Solid tining is a useful method of aeration for breaking up compacted layers near the surface and re-introducing air to the soil. The holes created will allow for better water infiltration and facilitate the exchange of built-up sour gasses in the soil for life giving oxygen. This immediately encourages the multiplication of beneficial soil microbes and adds to their ability to break down organic matter in the soil to produce plant available nutrients. No soil or turf is removed during this operation but be vigilant for turf lifting if the green is thatchy. In these circumstances, a condition known as root break can occur where the grass roots don’t penetrate much deeper than the thatch and the turf is susceptible to lifting at this horizon. Solid tines come in a range of sizes, but are always round profile to minimise the chance of old tine holes opening up in dry conditions. Variations include pencil tines, micro tines and mini tines.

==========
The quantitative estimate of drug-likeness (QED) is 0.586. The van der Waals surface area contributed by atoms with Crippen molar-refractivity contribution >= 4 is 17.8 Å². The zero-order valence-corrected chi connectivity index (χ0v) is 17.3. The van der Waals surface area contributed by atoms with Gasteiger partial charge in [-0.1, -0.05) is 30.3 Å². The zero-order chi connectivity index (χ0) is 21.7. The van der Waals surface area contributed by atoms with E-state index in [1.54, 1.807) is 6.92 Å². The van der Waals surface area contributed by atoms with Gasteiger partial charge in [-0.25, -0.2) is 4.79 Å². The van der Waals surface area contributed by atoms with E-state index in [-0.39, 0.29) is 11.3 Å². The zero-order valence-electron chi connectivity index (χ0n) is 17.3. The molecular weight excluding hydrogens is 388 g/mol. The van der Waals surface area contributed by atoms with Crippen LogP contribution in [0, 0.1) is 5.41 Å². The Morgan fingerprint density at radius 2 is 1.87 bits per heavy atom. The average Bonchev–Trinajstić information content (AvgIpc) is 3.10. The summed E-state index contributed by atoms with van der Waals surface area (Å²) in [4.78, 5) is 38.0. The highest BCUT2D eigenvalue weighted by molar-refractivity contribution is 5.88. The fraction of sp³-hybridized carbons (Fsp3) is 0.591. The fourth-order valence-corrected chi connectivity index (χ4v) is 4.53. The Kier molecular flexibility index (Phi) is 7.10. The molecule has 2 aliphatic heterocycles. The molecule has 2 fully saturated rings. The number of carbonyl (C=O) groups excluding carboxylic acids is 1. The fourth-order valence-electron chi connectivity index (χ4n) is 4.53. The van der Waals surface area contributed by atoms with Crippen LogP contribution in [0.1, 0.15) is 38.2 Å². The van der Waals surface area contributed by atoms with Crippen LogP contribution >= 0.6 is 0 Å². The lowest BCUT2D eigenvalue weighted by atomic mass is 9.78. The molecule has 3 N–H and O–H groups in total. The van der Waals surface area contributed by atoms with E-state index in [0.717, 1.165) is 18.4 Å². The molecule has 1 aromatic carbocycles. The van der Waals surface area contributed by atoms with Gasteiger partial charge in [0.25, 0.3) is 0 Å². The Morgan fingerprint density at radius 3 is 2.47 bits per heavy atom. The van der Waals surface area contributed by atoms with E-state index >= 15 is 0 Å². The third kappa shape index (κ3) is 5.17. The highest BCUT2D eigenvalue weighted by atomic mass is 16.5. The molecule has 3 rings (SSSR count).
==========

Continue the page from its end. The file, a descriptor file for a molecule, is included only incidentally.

Hollow tining or hollow coring as it is often called is a very popular method of aeration used all over the world by greenkeepers. Hollow tining has three main functions and these are to aerate the soil/turf i.e. to increase the oxygen in the soil, to remove a certain amount of thatch from the turf, and to facilitate soil exchange i.e. to remove some of the native soil to allow replacement with another medium such as sand. As the name suggests, hollow tining utilises hollow metal tines that physically remove a plug of soil/turf from the green. The plugs (cores) removed by hollow tining are essentially miniature profiles of the top 100-125mm of the soil, so you should be able to pick one up and find out quite a lot about your green. At the top, you will see the grass species that dominate an particular area and you should be able to tell if they are growing healthily by their colour and general condition. Below that you will be able to determine how deep and dense the thatch layer is, what the soil texture is like and how deep the roots are getting down into the soil. In addition to the primary functions of hollow tining, other benefits of the operation include opening the surface to allow better entry for water, new seed and fertilisers/soil amendments.